Regional food diffences are important in Japan, and this area is famous for its seafood – especially its octopus dumplings (takoyaki). These are made by vendors who magically create little dough balls with octopus in the middle on a hot plate with a moulded tray, who rotate the dumplings into shape with a metal skewer.
By contrast to Osaka, the city of Kyoto, which we visited on Tuesday, is charming and genteel. It is the home of many famous temples, art galleries, and little back streets straight out of the set of the movie “Memoirs of a Geisha”. (Funny that – the movie was set in Kyoto after all.)
However, before we hit the old world of old Kyoto, we took time to explore the new Kyoto Station building. This is an architectural marvel, or monstrosity, depending on your point of view. It is all steel and glass, bold lines and grand spaces, but built in the heart of a charming ancient capital. It was built about 10 years ago, and is across the road from the hotel in which we stayed during the terrible 1995 Kobe earthquake. They’ve fixed the broken windows since then! Seeing this building again brought back some memories of our last trip to Kyoto.
And, just like the day of the earthquake, we walked about 4 kms from Kyoto station up to Kiyomizudera, one of Kyoto’s most famous temples. The main hall of the temple is built on the side of one of the moutains lining Kyoto’s eastern border. It has a grand wooden balcony built up on stilts looking over the valley below. It is surrounded by deciduous trees, and in autumn would be quite spectacular. Presently, in summer, it’s very green, especially during the present humid rainy season.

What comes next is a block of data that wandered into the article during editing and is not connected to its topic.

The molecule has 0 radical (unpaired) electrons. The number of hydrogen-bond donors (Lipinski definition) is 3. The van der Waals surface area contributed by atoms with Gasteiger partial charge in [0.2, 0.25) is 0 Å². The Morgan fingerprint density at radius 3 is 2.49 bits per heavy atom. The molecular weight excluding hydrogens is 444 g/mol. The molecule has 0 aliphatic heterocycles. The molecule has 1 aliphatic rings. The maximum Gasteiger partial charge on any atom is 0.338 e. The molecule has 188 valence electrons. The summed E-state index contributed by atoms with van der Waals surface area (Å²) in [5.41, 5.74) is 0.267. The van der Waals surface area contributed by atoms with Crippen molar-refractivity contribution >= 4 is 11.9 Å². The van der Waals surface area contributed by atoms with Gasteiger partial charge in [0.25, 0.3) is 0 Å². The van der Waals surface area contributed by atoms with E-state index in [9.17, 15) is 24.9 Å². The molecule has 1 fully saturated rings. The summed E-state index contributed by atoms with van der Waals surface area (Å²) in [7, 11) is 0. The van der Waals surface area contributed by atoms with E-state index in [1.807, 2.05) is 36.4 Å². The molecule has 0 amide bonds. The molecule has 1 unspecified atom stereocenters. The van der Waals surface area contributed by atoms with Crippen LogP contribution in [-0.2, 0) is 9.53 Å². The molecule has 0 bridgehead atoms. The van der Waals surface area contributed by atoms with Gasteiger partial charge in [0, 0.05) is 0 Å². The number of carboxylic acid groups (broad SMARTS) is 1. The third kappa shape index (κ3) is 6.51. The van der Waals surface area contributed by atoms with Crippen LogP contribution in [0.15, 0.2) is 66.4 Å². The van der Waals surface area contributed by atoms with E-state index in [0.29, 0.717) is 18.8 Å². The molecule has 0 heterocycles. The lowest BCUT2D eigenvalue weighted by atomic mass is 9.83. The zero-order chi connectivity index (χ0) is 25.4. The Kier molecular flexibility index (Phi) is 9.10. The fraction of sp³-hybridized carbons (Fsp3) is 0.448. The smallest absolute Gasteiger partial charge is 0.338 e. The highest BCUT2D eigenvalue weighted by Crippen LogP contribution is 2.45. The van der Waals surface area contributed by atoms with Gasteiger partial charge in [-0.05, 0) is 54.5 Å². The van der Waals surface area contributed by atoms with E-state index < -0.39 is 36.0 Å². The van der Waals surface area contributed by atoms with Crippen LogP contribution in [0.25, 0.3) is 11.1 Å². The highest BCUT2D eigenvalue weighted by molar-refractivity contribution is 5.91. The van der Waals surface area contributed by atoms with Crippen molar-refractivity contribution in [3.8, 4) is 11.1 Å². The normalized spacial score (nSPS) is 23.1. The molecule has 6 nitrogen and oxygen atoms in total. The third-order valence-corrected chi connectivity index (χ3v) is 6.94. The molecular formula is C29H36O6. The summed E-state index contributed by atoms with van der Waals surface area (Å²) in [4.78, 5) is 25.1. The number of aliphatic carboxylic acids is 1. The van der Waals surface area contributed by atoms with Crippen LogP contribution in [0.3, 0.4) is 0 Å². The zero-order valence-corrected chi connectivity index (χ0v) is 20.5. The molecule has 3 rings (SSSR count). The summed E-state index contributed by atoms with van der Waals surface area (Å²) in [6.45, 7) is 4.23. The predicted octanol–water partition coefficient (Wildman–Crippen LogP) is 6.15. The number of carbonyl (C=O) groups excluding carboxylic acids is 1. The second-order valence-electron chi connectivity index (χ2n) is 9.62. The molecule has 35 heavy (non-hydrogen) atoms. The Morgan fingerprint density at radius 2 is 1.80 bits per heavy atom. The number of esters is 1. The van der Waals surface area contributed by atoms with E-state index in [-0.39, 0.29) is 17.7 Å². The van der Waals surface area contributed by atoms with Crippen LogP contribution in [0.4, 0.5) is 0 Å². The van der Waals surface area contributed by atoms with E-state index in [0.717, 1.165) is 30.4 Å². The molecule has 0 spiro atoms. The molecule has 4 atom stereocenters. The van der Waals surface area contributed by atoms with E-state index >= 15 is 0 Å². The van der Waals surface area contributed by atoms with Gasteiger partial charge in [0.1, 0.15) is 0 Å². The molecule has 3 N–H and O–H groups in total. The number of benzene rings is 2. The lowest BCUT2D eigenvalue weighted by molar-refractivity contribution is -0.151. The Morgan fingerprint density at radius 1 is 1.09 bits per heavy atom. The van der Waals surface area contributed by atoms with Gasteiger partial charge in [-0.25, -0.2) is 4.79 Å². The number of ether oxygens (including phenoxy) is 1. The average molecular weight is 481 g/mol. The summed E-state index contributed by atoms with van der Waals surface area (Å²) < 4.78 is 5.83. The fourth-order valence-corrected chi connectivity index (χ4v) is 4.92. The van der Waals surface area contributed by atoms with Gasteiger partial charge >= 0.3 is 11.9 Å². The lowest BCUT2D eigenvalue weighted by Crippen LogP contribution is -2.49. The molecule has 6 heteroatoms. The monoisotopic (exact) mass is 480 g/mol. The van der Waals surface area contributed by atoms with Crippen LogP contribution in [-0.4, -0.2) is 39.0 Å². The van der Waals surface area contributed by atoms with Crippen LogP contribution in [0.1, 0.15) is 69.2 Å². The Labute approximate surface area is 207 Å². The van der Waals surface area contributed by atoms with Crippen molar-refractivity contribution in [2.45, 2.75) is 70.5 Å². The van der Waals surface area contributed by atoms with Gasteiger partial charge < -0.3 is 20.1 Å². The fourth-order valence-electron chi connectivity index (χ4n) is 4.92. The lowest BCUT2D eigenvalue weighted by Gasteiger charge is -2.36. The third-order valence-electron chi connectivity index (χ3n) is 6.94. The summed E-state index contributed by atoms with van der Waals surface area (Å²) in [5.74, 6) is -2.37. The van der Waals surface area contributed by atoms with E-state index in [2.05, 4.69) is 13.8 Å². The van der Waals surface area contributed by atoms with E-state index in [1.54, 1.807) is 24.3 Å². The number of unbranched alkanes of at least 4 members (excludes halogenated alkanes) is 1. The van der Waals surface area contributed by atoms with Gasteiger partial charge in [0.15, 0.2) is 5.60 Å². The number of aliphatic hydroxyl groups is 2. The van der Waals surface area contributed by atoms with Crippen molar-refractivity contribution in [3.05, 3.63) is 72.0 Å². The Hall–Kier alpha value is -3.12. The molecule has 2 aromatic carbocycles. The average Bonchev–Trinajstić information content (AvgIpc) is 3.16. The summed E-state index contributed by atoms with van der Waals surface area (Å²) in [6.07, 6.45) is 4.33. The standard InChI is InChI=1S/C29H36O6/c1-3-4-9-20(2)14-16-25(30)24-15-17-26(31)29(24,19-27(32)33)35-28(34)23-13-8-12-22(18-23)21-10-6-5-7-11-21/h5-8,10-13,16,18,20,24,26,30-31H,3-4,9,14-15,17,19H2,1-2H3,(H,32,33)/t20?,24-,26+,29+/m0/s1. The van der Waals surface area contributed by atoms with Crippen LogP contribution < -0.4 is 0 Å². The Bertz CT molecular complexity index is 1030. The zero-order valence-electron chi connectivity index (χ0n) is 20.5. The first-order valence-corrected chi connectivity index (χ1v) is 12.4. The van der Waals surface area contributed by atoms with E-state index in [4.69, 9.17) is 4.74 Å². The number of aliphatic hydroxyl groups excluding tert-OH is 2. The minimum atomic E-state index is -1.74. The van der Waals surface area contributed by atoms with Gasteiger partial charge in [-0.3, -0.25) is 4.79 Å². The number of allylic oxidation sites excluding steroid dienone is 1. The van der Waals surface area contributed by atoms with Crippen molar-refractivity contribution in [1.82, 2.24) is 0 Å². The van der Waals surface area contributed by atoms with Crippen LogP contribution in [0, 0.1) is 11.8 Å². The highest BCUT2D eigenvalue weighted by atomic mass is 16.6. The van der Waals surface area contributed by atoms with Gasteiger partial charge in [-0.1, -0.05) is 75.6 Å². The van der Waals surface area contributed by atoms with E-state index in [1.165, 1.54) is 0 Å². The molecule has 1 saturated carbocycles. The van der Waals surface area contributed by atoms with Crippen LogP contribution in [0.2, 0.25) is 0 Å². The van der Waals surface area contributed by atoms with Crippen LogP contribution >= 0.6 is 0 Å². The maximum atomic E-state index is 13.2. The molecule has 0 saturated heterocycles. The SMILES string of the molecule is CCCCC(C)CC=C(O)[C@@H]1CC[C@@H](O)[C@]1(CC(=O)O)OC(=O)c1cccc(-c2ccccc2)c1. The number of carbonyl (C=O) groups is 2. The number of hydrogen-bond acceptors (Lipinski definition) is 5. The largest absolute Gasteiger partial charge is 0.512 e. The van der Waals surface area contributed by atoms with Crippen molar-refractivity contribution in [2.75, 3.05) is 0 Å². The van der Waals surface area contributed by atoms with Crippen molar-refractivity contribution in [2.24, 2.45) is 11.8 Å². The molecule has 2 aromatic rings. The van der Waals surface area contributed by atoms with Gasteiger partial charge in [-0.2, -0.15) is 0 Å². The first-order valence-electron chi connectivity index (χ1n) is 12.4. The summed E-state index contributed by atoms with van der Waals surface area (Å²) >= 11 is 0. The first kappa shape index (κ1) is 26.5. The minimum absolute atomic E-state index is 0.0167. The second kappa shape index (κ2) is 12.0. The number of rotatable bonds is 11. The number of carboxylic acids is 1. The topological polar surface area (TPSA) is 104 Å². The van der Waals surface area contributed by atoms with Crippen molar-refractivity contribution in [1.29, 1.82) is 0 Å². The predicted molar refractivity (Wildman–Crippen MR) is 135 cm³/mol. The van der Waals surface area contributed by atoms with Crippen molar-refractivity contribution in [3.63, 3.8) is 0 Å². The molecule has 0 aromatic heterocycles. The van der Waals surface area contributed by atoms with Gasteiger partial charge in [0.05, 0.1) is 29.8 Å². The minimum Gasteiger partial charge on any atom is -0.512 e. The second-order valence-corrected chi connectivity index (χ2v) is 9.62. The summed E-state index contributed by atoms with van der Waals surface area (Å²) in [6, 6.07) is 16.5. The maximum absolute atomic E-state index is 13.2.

From there, we had lunch at a small café £alled “White Lover” (make of that what you will) before walking back through the district of Gion (an old part of Kyoto) where the guidebooks say that if you are lucky, you can occassionally get a glimpse of a geisha stepping out into the street. We weren’t lucky and it was probably too wet for anyone but mad tourists to be out on the street anyway.
Finally, we headed back to the subway station through the Shijo retail district. Preparations are under way for the annual Gion Festival, which will take place over the next week or so. This area is full of hustle-bustle.
Today (Wednesday), we’ve had a much slower day. We met Deno-san and Kobayashi-sensei, two of David’s old high school teachers, for lunch in Nara. We also had a look in the Nara City Museum of Photography, which currently has an exhibition of Yaikichi Irie’s photos. He was a well-known Nara photographer, who took beautiful photos of the Nara area and its historical buildings.
Tonight, we are staying at David’s host sister Akiyo’s house in Takarazuka, because it is close to Osaka Airport, from where we fly out tomorrow morning for Niigata, and then Vladivostok. The Japan part of our trip is nearly over, and we’re looking forward to going to Russia.